Five Reasons Why Parakeets Make Such Great Pets
The parakeet is the world’s most popular pet bird. When the first specimens were brought to Europe from Australia in the 1840s they were an instant hit. The reasons for their popularity are clear to anyone who has spent time in the company of these wonderful little birds. They are pocket-sized parrots, with all the personality of their bigger cousins – clever, colourful, and with the seemingly magical ability to learn human words… sometimes!
1. Parakeets don’t require much
Budgerigars are also easy to look after, and being small birds they have modest appetites, so they’re an inexpensive addition to the home. Their diet is based on seed, and as long as you source a good mix, without added colours or chemicals, the birds will thrive. They will also enjoy some fresh greens and other vegetables, but only in small quantities.
This reflects the birds diet in the wilds of Australia. They gather in large feeding flocks and seek out grass seeds. Most of these are fresh, of course, and in captivity the seed should be as fresh as possible too.
In terms of equipment, a good cage and basic accessories are all you need. You can give them simple things to play with, too, like ping-pong balls and bells. All very cheap, and incredibly cheerful.
2. Parkeets Have Fantastic Personalities
Beautiful as a pet canary or finch may be, you can’t train them beyond the basic perching-on-a-finger level. Parakeets, however, can take on board an amazing variety of skills, from coming to your hand when you call, to negotiating tunnels, skateboarding, and manoeuvring a ball around obstacles.
The key to these skills lies in bonding with your bird. It’s more than simply taming – it’s a human and bird friendship, the kind of connection you can only form with an intelligent animal. Parakeets are not alone in this, of course – the whole parrot family is renowned for its grey matter. But in a bird as small as a parakeet, intelligence appears even more remarkable.
3. Parakeets Can Talk To You!
Parakeets talk, pretty much all day, with various moods that you soon come to recognise. Not all the ‘talking’ consists of recognisable words – in fact many, if not most birds, never master human words. But it doesn’t really matter. It’s great fun if your bird takes on board a few words and phrases, but even without them parakeet sounds are a source of great pleasure.
Female parakeets are less inclined to speak than males. Of these, around half may pick up human words. They have more chance of learning if you start teaching them in their first nine months. Some require lots of time and effort, while others seem to soak up words with relative ease. Talk-time tends to be after a good feed or a spot of exercise. The parakeet will settle on his favourite perch and begin to chatter. The bubbling, clicking, whistling babble of speech sounds voice-like even when there are no human words in the mix. It’s a lovely, soothing backdrop to the day.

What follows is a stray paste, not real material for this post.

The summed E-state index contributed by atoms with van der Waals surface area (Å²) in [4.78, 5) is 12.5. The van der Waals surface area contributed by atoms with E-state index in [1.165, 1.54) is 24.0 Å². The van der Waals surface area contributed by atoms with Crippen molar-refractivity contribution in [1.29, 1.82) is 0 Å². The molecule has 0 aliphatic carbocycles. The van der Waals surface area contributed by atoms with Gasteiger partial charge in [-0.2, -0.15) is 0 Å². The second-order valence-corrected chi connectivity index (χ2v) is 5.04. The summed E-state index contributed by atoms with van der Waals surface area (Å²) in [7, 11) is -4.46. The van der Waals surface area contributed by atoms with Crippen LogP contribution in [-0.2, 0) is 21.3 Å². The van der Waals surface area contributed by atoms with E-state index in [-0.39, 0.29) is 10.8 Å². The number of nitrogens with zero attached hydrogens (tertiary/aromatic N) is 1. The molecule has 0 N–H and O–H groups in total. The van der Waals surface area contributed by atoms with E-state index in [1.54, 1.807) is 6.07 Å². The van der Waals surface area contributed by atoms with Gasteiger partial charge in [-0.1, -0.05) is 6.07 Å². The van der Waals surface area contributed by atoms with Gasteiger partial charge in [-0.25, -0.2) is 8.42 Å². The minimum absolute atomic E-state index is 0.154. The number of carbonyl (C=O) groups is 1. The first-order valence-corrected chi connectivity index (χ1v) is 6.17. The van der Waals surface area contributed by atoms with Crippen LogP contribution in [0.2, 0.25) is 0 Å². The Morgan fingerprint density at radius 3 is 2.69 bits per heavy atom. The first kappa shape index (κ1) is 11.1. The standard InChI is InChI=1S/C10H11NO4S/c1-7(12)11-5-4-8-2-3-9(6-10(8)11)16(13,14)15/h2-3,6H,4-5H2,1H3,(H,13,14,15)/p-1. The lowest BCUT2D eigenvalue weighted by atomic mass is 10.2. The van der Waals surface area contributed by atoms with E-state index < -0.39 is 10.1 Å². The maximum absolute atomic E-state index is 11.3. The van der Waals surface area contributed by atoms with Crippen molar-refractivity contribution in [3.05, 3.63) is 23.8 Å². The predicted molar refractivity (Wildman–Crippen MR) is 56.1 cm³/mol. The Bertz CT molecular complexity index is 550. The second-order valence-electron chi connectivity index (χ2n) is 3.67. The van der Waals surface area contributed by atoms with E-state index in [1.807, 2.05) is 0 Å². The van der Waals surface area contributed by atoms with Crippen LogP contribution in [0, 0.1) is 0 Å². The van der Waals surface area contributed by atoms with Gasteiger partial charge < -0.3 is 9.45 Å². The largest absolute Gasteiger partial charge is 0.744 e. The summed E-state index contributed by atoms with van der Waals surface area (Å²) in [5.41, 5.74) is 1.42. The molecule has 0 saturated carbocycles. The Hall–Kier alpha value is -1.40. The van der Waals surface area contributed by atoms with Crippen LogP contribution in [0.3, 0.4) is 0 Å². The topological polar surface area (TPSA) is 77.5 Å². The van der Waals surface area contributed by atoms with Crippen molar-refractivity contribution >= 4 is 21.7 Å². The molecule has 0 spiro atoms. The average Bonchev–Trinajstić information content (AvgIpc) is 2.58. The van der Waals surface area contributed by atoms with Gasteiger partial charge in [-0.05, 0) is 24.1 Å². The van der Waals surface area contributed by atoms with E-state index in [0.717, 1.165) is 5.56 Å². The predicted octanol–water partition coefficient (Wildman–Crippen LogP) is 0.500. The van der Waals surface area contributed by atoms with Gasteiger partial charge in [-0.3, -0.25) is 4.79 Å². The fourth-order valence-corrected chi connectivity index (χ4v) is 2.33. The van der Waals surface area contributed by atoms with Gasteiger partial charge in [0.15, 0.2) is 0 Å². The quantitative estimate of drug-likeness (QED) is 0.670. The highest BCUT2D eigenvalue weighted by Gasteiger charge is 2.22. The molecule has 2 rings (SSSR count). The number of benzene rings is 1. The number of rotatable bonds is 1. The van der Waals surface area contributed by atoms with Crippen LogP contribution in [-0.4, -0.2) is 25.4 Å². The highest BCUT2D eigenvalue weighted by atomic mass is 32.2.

4. Parakeets Don’t Like Vets!
In other words, budgerigars are generally very healthy and robust birds. As long as they have a super-healthy diet and a clean environment (cages should be spruced-up once a fortnight), they will be strangers to the vet.
Parakeets also let you know on those rare occasions when they’re not feeling well. They will stop chattering non-stop, will sleep during the day, and will look sad and ‘droopy’ on their perch. Because, of course, there are potential illnesses, as there are with any animal. Give them a daily visual check – if they’re looking as happy and chirpy as usual, all is well. If you have any doubts, run through our checklist of possible problems, and have a word with a vet. Chances are they will never have met your bird before!
5. Parakeets Come in Endless Colour Patterns
Although there are just three basic colour combinations – green and yellow, blue and white, or a mixture of these – the variety of patterns within this mix is incredible. In some birds the white dominates, with other colours bursting through like flowers in a snowy meadow. Some birds have striking primary colours, while others have pastels, sometimes fading to just a hint of translucent colour. There are all-yellow parakeets, all-white ones, birds patterned in just greys and blacks, and, of course, classic green and yellow parakeets looking exactly like their Australian wild cousins.
Whichever variety of parakeet you bring home, you are guaranteed a bird packed with enough personality to fill a dozen birds twice its size. And this will be a long-lasting friendship, as a healthy and well fed parakeet can live up to 15 years. Enjoy your time together!
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